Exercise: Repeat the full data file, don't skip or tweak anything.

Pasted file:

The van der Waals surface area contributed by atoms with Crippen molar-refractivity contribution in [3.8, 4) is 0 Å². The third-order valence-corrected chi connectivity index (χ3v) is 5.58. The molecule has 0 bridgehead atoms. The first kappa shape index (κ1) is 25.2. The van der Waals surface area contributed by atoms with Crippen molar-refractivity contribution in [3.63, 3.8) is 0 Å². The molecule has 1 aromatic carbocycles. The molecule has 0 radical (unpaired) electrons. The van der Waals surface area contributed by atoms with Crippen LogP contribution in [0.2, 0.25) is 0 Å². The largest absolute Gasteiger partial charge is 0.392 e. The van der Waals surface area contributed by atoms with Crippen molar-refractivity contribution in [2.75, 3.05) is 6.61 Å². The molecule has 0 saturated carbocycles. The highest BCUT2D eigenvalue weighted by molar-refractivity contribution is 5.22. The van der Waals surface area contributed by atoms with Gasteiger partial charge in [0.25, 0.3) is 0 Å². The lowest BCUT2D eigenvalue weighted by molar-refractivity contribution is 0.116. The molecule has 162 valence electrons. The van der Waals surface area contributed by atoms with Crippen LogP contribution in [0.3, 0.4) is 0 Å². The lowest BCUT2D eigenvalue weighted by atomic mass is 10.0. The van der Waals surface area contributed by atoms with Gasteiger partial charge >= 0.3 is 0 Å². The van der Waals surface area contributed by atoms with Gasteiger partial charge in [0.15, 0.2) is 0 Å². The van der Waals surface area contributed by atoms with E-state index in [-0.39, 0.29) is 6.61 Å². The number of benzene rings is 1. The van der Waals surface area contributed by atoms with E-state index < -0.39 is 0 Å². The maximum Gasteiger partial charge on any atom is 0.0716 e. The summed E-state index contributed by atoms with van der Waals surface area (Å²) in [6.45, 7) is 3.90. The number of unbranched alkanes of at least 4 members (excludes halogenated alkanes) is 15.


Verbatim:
The van der Waals surface area contributed by atoms with Crippen molar-refractivity contribution in [3.8, 4) is 0 Å². The third-order valence-corrected chi connectivity index (χ3v) is 5.58. The molecule has 0 bridgehead atoms. The first kappa shape index (κ1) is 25.2. The van der Waals surface area contributed by atoms with Crippen molar-refractivity contribution in [3.63, 3.8) is 0 Å². The molecule has 1 aromatic carbocycles. The molecule has 0 radical (unpaired) electrons. The van der Waals surface area contributed by atoms with Crippen LogP contribution in [0.2, 0.25) is 0 Å². The largest absolute Gasteiger partial charge is 0.392 e. The van der Waals surface area contributed by atoms with Crippen molar-refractivity contribution in [2.75, 3.05) is 6.61 Å². The molecule has 0 saturated carbocycles. The highest BCUT2D eigenvalue weighted by molar-refractivity contribution is 5.22. The van der Waals surface area contributed by atoms with Gasteiger partial charge in [0.25, 0.3) is 0 Å². The lowest BCUT2D eigenvalue weighted by molar-refractivity contribution is 0.116. The molecule has 162 valence electrons. The van der Waals surface area contributed by atoms with Crippen LogP contribution in [0.3, 0.4) is 0 Å². The lowest BCUT2D eigenvalue weighted by atomic mass is 10.0. The van der Waals surface area contributed by atoms with Gasteiger partial charge >= 0.3 is 0 Å². The van der Waals surface area contributed by atoms with Gasteiger partial charge in [0.15, 0.2) is 0 Å². The van der Waals surface area contributed by atoms with E-state index in [-0.39, 0.29) is 6.61 Å². The number of benzene rings is 1. The van der Waals surface area contributed by atoms with E-state index < -0.39 is 0 Å². The maximum Gasteiger partial charge on any atom is 0.0716 e. The summed E-state index contributed by atoms with van der Waals surface area (Å²) in [6.45, 7) is 3.90. The number of unbranched alkanes of at least 4 members (excludes halogenated alkanes) is 15.